The Boston Bruins' victory over the Vancouver Canucks for the Stanley Cup tied the best Game 7 overnight rating on record, earning a 5.7 overnight rating and a 10 share for NBC. That tied Game 7 of the New Jersey Devils vs. Mighty Ducks of Anaheim series from 2003, the previous benchmark.
Of course, that series featured a team from the New York market battling a team from the Los Angeles market.
That the 2011 Stanley Cup Final ended with such a ratings victory despite the presence of a Canadian team — whose local viewership doesn't factor into the ratings — is remarkable.
From NBC Sports:
Last night's game was up 14 percent from the 2009 Stanley Cup Game 7 (Pittsburgh-Detroit, 5.0/10). The 5.7 overnight for Game 7 ties for the second-best Stanley Cup overnight rating in 37 years, behind only last year's Chicago-Philadelphia Game 6 which registered a 5.8/10 overnight (5/19/74 Boston-Philadelphia Gm 6, 7.6/27 on NBC).
If the question is "how did NBC overcome the Canadian team drag?" the answer is two words: New England.
From NBC Sports:
The Boston market earned a 43.4 rating and a 64 share, the best overnight on record for a hockey game in Boston (dating back to 1991) and the best overnight in the Boston market featuring a Boston team in any major sports championship since Super Bowl XLII (Patriots-Giants, 55.6 on 2/3/08).
Again, a 64 share means 64 percent of all televisions in use in Boston on Wednesday night were watching the NHL. We continue:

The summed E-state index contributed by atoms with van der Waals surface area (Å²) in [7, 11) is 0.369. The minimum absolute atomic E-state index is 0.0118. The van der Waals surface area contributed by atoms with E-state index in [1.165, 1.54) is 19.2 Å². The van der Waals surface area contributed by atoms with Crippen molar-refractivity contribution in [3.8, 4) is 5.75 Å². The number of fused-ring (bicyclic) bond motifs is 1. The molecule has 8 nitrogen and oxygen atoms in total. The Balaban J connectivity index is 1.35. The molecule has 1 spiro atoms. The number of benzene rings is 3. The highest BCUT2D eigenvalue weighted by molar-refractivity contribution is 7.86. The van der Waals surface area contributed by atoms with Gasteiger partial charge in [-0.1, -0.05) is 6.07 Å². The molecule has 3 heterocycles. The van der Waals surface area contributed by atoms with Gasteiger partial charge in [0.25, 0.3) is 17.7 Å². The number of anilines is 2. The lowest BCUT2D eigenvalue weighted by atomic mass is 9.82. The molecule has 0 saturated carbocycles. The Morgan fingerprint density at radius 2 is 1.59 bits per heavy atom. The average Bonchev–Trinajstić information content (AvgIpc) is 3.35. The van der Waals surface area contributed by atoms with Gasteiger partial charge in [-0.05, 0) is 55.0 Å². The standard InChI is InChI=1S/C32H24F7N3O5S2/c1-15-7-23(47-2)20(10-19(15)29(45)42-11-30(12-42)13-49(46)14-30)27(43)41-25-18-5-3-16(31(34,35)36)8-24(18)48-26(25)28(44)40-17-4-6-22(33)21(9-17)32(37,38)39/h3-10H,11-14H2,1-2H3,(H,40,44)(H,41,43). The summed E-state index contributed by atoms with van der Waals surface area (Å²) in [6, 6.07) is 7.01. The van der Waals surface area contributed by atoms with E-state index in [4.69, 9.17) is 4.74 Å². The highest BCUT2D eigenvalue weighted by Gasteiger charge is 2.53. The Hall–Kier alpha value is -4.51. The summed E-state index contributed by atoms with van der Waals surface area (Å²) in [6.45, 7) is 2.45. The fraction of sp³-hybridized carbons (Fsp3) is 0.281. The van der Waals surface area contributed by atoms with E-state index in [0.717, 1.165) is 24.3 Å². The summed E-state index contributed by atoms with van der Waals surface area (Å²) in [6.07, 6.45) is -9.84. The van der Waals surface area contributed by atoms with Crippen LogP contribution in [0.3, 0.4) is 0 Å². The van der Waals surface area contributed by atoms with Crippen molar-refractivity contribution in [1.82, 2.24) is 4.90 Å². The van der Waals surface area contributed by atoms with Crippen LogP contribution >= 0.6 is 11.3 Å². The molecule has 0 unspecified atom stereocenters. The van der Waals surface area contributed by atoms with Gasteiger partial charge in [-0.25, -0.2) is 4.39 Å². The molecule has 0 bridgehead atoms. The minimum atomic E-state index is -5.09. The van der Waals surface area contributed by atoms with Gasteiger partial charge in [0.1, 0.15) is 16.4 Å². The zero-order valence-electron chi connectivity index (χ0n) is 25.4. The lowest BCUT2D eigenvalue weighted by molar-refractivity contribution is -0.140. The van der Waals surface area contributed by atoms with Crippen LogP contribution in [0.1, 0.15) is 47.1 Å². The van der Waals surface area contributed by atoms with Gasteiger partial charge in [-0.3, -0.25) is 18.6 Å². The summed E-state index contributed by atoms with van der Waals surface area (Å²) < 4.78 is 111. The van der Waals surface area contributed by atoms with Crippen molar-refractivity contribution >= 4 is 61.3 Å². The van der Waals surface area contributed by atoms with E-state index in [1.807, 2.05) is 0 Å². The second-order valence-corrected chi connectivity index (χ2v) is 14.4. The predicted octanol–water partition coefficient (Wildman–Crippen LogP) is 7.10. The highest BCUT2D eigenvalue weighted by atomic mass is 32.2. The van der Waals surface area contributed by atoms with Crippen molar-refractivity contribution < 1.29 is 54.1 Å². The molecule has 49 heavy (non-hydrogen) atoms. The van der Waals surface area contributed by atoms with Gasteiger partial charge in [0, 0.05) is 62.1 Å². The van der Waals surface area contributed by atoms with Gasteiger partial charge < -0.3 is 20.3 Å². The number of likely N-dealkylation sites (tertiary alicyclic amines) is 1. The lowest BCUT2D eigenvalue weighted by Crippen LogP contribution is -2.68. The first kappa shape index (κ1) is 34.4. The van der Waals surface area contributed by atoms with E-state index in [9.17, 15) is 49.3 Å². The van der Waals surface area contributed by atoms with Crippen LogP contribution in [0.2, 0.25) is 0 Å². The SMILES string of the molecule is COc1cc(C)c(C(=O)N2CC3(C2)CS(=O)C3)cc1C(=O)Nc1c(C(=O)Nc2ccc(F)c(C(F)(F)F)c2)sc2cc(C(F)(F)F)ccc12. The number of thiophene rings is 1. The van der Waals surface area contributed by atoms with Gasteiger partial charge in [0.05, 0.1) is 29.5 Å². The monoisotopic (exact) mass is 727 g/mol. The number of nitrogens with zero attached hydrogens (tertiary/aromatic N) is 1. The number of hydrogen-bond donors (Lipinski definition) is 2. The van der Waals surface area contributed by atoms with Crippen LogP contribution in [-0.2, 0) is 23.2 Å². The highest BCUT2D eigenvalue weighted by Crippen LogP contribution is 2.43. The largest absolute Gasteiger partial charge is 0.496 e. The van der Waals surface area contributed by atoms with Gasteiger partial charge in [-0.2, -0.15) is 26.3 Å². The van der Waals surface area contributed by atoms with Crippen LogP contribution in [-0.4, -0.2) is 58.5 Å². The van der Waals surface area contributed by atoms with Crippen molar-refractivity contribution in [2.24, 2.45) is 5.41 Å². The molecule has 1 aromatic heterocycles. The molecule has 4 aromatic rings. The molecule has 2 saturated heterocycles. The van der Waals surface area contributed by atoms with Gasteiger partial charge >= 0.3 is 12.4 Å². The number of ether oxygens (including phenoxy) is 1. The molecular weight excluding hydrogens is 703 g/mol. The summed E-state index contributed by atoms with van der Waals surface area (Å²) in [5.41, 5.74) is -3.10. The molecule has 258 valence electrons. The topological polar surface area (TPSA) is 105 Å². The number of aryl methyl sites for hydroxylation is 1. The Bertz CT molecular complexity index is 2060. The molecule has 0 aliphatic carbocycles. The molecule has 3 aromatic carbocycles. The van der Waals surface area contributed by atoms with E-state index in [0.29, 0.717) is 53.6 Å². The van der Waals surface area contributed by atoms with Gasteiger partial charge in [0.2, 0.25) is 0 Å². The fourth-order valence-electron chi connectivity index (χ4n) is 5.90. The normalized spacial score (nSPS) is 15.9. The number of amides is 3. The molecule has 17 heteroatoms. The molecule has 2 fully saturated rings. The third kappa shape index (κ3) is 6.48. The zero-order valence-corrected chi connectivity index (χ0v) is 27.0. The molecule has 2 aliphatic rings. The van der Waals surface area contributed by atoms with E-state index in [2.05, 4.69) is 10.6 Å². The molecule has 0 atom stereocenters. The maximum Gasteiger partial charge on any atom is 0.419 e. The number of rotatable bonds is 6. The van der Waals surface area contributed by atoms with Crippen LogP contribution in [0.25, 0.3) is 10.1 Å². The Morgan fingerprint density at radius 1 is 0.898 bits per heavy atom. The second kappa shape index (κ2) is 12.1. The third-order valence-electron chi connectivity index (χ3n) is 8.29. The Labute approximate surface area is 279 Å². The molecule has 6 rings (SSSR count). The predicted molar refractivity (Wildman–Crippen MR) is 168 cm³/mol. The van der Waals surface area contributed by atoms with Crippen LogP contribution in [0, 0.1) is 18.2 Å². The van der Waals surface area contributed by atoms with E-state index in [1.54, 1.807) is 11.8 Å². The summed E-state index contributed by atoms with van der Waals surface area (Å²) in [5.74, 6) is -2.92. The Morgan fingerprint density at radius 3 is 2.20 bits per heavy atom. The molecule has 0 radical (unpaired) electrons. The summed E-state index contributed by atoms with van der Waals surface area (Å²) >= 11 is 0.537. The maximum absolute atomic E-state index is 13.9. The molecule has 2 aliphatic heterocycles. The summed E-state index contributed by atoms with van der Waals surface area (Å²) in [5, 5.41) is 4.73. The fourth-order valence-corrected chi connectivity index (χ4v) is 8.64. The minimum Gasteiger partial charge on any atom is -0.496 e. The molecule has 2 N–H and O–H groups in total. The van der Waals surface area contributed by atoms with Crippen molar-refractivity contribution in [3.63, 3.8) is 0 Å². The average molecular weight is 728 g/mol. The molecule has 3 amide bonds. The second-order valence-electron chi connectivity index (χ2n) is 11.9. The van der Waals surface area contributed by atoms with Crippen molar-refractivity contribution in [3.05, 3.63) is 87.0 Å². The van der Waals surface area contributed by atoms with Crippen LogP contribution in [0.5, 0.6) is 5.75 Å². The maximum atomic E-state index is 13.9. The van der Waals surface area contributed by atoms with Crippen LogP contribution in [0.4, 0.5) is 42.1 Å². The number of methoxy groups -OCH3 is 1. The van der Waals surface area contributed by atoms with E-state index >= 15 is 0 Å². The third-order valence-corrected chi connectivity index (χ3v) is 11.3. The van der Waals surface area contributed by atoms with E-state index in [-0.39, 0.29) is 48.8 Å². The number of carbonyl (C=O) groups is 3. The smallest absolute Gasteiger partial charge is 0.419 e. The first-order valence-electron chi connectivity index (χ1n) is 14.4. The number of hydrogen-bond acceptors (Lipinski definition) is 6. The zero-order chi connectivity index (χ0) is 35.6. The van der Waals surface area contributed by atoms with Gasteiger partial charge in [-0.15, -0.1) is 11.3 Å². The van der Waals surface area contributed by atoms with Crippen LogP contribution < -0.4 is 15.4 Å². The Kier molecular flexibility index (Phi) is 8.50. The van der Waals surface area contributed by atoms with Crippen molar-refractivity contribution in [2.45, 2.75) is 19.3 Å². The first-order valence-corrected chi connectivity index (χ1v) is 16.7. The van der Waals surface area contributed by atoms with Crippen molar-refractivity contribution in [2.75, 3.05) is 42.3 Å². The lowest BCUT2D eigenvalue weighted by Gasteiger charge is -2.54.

Boston's seven-game average for the Stanley Cup Final (five games on NBC, two games on VERSUS) was a 28.1/44, 12 percent higher than ABC's seven-game Boston average for last year's NBA Finals (25.0/40 for Boston-LA Lakers).
Here are the top local markets for Game 7 in the overnights, where three of the top five are cities with Bruins loyalties:
1. Boston, 43.4/64
2. Providence, 25.9/38
3. Buffalo, 10.6/17
T4. Detroit, 8.7/14
T4. Hartford, 8.7/13
6. Pittsburgh, 7.6/12
7. Denver, 7.2/14
T8. Minneapolis, 6.7/12
T8. Las Vegas, 6.7/11
10. St. Louis, 6.2/10
Puck The Media has the half-hour breakdowns, with the game peaking in the 10:30 p.m. ET hour at a 7.1 rating and a 12 share.
The NHL has been very fortunate for the last four seasons. Very, very fortunate. The Detroit Red Wings and Pittsburgh Penguins in back-to-back Finals pitted two teams with national fan bases (and a galaxy of stars). The Philadelphia Flyers and Chicago Blackhawks featured two hockey-crazed markets and two teams working on long Cup droughts.
The same championship starvation was there for Boston fans. Bandwagoners joined the fan base; old guys in tattered Bobby Orr sweaters came home. The series changed on the ice and in the market after Nathan Horton(notes) was knocked out of Game 3. Game 7 was going to be enormous; but the fact that New England pushed the national rating to a record level is incredible.
But again: It's Boston, Chicago, Philly, Detroit, Pittsburgh. It's U.S. markets that can push a national rating and that casual hockey fans around the U.S. make time to watch when they're playing for a championship.
It's been a great four years for the NHL and NBC.
How different might this story have read if we just witnessed a Tampa Bay Lightning/Vancouver Canucks Game 7?